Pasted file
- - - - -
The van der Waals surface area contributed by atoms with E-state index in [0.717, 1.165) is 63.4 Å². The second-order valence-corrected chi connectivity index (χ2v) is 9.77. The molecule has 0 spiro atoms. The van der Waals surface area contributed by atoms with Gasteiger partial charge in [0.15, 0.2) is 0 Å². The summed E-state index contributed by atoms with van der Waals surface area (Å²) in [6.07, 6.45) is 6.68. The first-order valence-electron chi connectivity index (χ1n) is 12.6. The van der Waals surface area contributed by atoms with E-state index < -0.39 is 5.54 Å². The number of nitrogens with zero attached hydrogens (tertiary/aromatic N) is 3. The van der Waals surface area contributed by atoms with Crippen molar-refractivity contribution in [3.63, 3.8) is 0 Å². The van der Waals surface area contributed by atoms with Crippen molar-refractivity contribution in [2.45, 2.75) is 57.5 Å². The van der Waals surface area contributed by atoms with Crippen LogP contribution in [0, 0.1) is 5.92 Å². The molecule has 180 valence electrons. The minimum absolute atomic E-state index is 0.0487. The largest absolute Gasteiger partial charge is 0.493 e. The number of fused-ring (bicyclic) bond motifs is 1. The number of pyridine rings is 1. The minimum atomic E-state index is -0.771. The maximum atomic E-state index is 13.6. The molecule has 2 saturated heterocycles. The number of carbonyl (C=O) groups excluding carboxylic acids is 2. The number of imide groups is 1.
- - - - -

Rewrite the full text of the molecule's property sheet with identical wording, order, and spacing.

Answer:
The van der Waals surface area contributed by atoms with E-state index in [0.717, 1.165) is 63.4 Å². The second-order valence-corrected chi connectivity index (χ2v) is 9.77. The molecule has 0 spiro atoms. The van der Waals surface area contributed by atoms with Gasteiger partial charge in [0.15, 0.2) is 0 Å². The summed E-state index contributed by atoms with van der Waals surface area (Å²) in [6.07, 6.45) is 6.68. The first-order valence-electron chi connectivity index (χ1n) is 12.6. The van der Waals surface area contributed by atoms with E-state index < -0.39 is 5.54 Å². The number of nitrogens with zero attached hydrogens (tertiary/aromatic N) is 3. The van der Waals surface area contributed by atoms with Crippen molar-refractivity contribution in [3.63, 3.8) is 0 Å². The van der Waals surface area contributed by atoms with Crippen molar-refractivity contribution in [2.45, 2.75) is 57.5 Å². The van der Waals surface area contributed by atoms with Crippen LogP contribution in [0, 0.1) is 5.92 Å². The molecule has 180 valence electrons. The minimum absolute atomic E-state index is 0.0487. The largest absolute Gasteiger partial charge is 0.493 e. The number of fused-ring (bicyclic) bond motifs is 1. The number of pyridine rings is 1. The minimum atomic E-state index is -0.771. The maximum atomic E-state index is 13.6. The molecule has 2 saturated heterocycles. The number of carbonyl (C=O) groups excluding carboxylic acids is 2. The number of imide groups is 1.